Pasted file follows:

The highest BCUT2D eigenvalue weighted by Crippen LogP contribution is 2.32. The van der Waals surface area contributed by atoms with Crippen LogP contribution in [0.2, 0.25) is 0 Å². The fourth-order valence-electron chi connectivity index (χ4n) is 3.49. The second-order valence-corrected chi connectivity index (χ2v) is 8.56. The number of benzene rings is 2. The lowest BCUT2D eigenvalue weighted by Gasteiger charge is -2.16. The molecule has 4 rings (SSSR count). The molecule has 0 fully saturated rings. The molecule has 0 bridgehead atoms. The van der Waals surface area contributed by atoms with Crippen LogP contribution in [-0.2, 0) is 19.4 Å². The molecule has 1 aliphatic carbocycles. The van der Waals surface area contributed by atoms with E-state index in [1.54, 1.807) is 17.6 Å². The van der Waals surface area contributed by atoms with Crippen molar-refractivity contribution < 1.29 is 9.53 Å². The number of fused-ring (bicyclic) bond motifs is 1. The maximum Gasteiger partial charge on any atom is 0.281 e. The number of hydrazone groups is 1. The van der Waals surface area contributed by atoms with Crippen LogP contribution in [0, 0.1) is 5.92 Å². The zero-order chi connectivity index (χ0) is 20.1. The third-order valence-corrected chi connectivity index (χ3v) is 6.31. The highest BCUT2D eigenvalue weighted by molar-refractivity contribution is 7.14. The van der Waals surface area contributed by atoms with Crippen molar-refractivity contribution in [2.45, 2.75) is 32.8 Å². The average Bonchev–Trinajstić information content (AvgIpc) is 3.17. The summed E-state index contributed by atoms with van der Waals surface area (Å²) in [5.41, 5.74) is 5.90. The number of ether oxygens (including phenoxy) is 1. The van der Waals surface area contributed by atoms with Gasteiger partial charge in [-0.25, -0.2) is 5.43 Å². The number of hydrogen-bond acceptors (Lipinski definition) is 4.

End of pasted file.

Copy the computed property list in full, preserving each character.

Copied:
The highest BCUT2D eigenvalue weighted by Crippen LogP contribution is 2.32. The van der Waals surface area contributed by atoms with Crippen LogP contribution in [0.2, 0.25) is 0 Å². The fourth-order valence-electron chi connectivity index (χ4n) is 3.49. The second-order valence-corrected chi connectivity index (χ2v) is 8.56. The number of benzene rings is 2. The lowest BCUT2D eigenvalue weighted by Gasteiger charge is -2.16. The molecule has 4 rings (SSSR count). The molecule has 0 fully saturated rings. The molecule has 0 bridgehead atoms. The van der Waals surface area contributed by atoms with Crippen LogP contribution in [-0.2, 0) is 19.4 Å². The molecule has 1 aliphatic carbocycles. The van der Waals surface area contributed by atoms with E-state index in [1.54, 1.807) is 17.6 Å². The van der Waals surface area contributed by atoms with Crippen molar-refractivity contribution < 1.29 is 9.53 Å². The number of fused-ring (bicyclic) bond motifs is 1. The maximum Gasteiger partial charge on any atom is 0.281 e. The number of hydrazone groups is 1. The van der Waals surface area contributed by atoms with Crippen LogP contribution in [0, 0.1) is 5.92 Å². The zero-order chi connectivity index (χ0) is 20.1. The third-order valence-corrected chi connectivity index (χ3v) is 6.31. The highest BCUT2D eigenvalue weighted by molar-refractivity contribution is 7.14. The van der Waals surface area contributed by atoms with Crippen molar-refractivity contribution in [2.45, 2.75) is 32.8 Å². The average Bonchev–Trinajstić information content (AvgIpc) is 3.17. The summed E-state index contributed by atoms with van der Waals surface area (Å²) in [5.41, 5.74) is 5.90. The number of ether oxygens (including phenoxy) is 1. The van der Waals surface area contributed by atoms with Gasteiger partial charge in [-0.25, -0.2) is 5.43 Å². The number of hydrogen-bond acceptors (Lipinski definition) is 4.